One week President Reagan pointedly declares he does not accept the "permanent subjugation" of Eastern Europe. Soon afterward the Soviet Union ends months of suspense and cuts short East Germany's effort to reach across the general East-West divide and cement its increasing ties with West Germany. Is there a connection?
Conceivably so. There is a circumstantial case to be made that the Reagan administration, for reasons that appeared to it right and necessary, this summer stepped over the bounds of tradition and discretion and contributed to an exercise in Soviet whipcracking that otherwise might have been avoided or softened.
Consider the astonishing European developments of the past year, a period supposedly dominated by the heightening of East-West tensions after Soviet-American talks on missiles in Europe broke down. Most members of the Warsaw Pact reacted by trying to improve relations with NATO, including the United States.
East Germany, long regarded as the most orthodox and disciplined of the Soviet client states, has been acting in a wholly novel self-interested way. More than any other East European country, it has refused to take the missile crisis as reason to extend the freeze between Moscow and Washington into a freeze between the two parts of Europe. On the contrary, it has taken that crisis as reason, or opening, to work for a thaw between the two parts of Europe, and especially between the two German states -- to "limit the damage," as communist chief Erich Honecker put it.
Quietly but unmistakably, he made known he had not been consulted and did not approve of the new missiles that the Kremlin started planting on East German soil after Washington began stationing new American missiles, with the consent of its allies, in the West; ditto, by the way, Czechoslovakia. Honecker undertook an unprecedented exchange of visits with Romania, the Warsaw Pact comrade noted most for conducting a policy not dictated in Moscow.
Rather than follow the Soviet line of piling new pressure on West Germany, East Germany expanded human, economic and political ties; it's also quietly trying to broaden official contacts and trade with the United States. It calmly stood up to the Soviet Union's public polemics, which presumably mirrored private warnings, criticizing its approaches to Bonn. It stood up, that is, until last Tuesday, when Honecker cancelled the long-anticipated first-ever visit to West Germany, which he had planned to crown his country's campaign for gaining legitimacy in the West.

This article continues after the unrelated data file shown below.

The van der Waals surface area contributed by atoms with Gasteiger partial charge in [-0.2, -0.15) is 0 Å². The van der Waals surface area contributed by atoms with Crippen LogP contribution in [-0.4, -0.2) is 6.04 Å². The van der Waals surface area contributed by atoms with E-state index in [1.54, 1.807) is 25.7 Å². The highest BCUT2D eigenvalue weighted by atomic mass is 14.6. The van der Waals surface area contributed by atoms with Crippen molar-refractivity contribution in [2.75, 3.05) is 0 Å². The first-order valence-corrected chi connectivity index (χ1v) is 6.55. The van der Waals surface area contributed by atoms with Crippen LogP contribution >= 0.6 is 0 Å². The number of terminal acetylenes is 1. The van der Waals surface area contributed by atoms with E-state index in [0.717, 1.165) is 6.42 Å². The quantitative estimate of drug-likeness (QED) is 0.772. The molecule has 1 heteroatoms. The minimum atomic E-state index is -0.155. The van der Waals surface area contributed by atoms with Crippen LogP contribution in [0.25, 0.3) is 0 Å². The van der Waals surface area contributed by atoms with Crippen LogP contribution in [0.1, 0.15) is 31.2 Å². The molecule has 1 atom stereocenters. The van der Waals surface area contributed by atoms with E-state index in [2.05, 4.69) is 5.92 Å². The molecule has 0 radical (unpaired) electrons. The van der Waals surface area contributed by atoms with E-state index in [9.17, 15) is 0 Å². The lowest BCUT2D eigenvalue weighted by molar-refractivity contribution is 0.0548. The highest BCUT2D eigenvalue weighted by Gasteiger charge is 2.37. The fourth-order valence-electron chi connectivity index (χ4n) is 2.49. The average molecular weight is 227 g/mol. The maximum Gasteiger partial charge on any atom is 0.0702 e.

There is much we do not know about Honecker's policy. In seeking a new tie with West Germany, to what extent is he driven by a desire to build a monument obscuring his role as the man who built the Berlin Wall in 1961? Is he being carried along not simply by a craving to make East Germany respectable but also by the same nationalistic currents that have been running in West Germany? Has he not cleverly used the East German peace movement, which surely owes much to the West German peace activities regularly seen on East German television, and which may be itself a surrogate vehicle of German nationalism? Exactly how has he taken advantage of the Kremlin's divisions and distractions to promote his German d,etente policy?
Such were some of the factors at play when President Reagan declared last month, to an election-year gathering of Polish Americans celebrating an anti-Soviet uprising in 1944, that he rejected any claim or thought that East Europe belongs irretrievably to a Soviet sphere. Secretary of State George Shultz soon underlined, in a formal address, the same theme.
They are, of course, right: the Red Army took East Europe as booty and buffer in World II, and since then all American governments have been publicly committed to its eventually becoming free. Since the mid-1950s, however, presidents have worked within a context of at least implicit respect for Moscow's vital interests in the region. Reagan's fervent public impatience with the Soviet grip is the new factor.
It must be asked, then, what impact was made on the Kremlin's East German deliberations when a president it regards as an anti-communist crusader weighed in, at a most delicate moment, with a fresh rhetorical challenge to its position on its most sensitive and strategic flank.
My guess is that Moscow is more likely to let a satellite lengthen the leash if the move is not presented as something that damages or defies the Soviet Union. I wonder if Reagan did not carelessly cross that line.